When my family went to the movies this holiday season, we were faced with several choices. Among them was a film named Exodus, a retelling of the Biblical exodus from Egypt of the Israelites under the leadership of Moses. I admit, I was interested in it. But is that the one we went to see? Nope. Instead, we laid down our money to see the final Hobbit movie.
Apparently, I’m not the only one who, given that choice, stood in line for the Hobbit movie.
According to IMDb, Exodus, with an estimated budget of $140 million, raked in $24.5 million on opening weekend and a little over $53 million as of the 26th. It will be doing good to surpass the box office of “God is Not Dead” earlier this year which ended up just over $60 million. That equates to a big fail given its budget.
Scott Mendelson had the following to say about Exodus:
But there is something weirdly fitting of one of the worst films of the year being one of the year’s biggest flops, especially in a year basically lacking in mega-budget disasters on this scale.
Not having seen it, I can’t confirm his opinion of the film. That said, despite 2014 being a banner year for “faith-based” films, Exodus is an bookend on a series of less-than-successful Christian-themed movies. So much so that Christian-themed films as a group garnered a spot in io9’s “Top 10 Harshest Lessons That 2014 Has Taught The Entertainment Industry” article:
5. You can’t make a tentpole Bible movie that pulls in Christian audiences
This was the year of the religious epic, and it seemed as though the lucrative Christian audience mostly stayed away. Aronofsky’s Noah did okay, not quite making back its production costs in the U.S. but probably breaking even in worldwide receipts. But the Left Behind remake starring Nic Cage seems to have gotten (sorry) left behind. And Ridley Scott’s Exodus has joined his Robin Hood in the ranks of lavish costumed dramas that crashed and burned, at least domestically.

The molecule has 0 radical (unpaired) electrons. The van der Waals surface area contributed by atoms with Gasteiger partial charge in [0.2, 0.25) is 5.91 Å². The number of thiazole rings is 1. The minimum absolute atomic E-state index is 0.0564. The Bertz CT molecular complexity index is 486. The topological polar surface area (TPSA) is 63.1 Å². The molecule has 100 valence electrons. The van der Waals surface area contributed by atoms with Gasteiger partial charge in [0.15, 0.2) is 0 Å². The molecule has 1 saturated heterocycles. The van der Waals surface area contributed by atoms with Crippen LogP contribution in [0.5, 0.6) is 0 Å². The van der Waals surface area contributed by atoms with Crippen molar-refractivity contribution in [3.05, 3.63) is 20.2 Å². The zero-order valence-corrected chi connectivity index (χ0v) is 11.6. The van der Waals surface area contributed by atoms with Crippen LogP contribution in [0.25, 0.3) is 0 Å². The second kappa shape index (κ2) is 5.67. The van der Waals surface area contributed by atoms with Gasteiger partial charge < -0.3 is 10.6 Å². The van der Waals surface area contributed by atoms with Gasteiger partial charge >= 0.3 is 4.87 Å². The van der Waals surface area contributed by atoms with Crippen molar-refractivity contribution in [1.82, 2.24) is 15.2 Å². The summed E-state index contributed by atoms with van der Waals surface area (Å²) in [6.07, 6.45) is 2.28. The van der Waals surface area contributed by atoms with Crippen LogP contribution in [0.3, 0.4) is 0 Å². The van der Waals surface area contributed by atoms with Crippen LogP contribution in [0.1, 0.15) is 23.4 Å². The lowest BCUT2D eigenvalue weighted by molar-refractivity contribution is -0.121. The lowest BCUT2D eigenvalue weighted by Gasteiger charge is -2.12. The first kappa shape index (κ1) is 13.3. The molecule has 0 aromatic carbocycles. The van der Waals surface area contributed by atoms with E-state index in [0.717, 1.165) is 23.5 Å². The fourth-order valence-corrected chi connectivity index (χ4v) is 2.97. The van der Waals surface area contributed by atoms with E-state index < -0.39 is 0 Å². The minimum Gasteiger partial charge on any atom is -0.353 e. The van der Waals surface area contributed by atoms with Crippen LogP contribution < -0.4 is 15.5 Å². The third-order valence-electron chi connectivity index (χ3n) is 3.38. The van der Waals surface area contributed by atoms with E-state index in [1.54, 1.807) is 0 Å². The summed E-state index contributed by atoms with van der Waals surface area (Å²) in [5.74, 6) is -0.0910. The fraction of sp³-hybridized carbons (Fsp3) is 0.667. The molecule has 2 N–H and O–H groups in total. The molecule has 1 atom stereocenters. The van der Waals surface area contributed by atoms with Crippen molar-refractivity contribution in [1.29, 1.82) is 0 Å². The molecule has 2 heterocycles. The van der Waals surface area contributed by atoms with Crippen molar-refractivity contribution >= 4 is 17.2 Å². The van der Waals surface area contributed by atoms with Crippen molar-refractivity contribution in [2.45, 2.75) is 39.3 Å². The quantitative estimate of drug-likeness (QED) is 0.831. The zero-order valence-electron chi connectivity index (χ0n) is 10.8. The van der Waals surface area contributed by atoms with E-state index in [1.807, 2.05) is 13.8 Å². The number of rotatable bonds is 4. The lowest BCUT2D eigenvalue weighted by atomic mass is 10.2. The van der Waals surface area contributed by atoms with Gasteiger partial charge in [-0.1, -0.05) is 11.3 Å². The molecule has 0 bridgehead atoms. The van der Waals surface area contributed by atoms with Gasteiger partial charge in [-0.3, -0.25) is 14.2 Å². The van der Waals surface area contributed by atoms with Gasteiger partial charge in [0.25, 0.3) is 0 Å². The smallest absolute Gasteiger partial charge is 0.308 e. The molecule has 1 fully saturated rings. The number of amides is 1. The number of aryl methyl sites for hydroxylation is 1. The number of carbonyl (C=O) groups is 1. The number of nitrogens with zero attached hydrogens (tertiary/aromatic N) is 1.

This doesn’t even consider the more overtly Christian movies like God is Not Dead.
Why did the “lucrative Christian audience” stay home for these movies?
It probably varied with the movie. I know there was a lot of negative press about Noah because it didn’t faithfully follow the Biblical account, and that probably hurt its Christian audience sales. I don’t know about Left Behind but I think while the books had a market, it wasn’t on Christian’s list to see the movie version. Aside from some lackluster content in Exodus, I think its biggest problem was going up against the Hobbit.
Interestingly enough, the one movie not specifically labeled a Christian movie, but many Christians do think of it as one since its author is a Christian, is The Hobbit by Tolkien. If you include that one, then one Christian movie did end up a blockbuster in 2014.
But it isn’t considered a Christian movie because there is no overt Biblical story being told, nobody converting to Christ, or quoting Bible verses. Just a world grounded in Christian values and a gripping story.
In the end, it may spell the end for more epic Christian movies in 2015.
With the dismal showings this year, people will be less willing to plunk down money to make them. This Hobbit movie is the last of Tolkien’s stories to put to film (but you never know when Hollywood will decide it’s time to do a remake of LOTR). It seems the Narnia films ran out of steam, but could be revived. The Silver Chair I think would innately make a good movie without major modifications.
It may mean most of what we have to look forward to is more like God is Not Dead. But major Hollywood productions of Christian-themed movies may indeed be dead. At least for the time being.
Where do you think the direction of Christian-themed movies will go for 2015?